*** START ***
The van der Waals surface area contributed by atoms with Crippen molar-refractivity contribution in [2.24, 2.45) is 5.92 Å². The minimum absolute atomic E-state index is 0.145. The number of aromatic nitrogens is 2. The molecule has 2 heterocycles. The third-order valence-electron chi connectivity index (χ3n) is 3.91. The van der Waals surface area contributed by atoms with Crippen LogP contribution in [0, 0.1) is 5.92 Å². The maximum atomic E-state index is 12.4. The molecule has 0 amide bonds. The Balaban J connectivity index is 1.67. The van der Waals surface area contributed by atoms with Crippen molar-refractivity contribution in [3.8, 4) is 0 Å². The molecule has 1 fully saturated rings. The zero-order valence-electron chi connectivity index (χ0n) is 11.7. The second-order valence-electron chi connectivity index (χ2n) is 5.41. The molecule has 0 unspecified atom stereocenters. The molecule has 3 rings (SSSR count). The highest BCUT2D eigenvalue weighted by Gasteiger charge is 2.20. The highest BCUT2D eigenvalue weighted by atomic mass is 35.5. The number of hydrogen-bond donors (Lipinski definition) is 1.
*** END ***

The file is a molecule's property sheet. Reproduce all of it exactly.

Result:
The van der Waals surface area contributed by atoms with Crippen molar-refractivity contribution in [2.24, 2.45) is 5.92 Å². The minimum absolute atomic E-state index is 0.145. The number of aromatic nitrogens is 2. The molecule has 2 heterocycles. The third-order valence-electron chi connectivity index (χ3n) is 3.91. The van der Waals surface area contributed by atoms with Crippen LogP contribution in [0, 0.1) is 5.92 Å². The maximum atomic E-state index is 12.4. The molecule has 0 amide bonds. The Balaban J connectivity index is 1.67. The van der Waals surface area contributed by atoms with Crippen molar-refractivity contribution in [3.8, 4) is 0 Å². The molecule has 1 fully saturated rings. The zero-order valence-electron chi connectivity index (χ0n) is 11.7. The second-order valence-electron chi connectivity index (χ2n) is 5.41. The molecule has 0 unspecified atom stereocenters. The molecule has 3 rings (SSSR count). The highest BCUT2D eigenvalue weighted by Gasteiger charge is 2.20. The highest BCUT2D eigenvalue weighted by atomic mass is 35.5. The number of hydrogen-bond donors (Lipinski definition) is 1.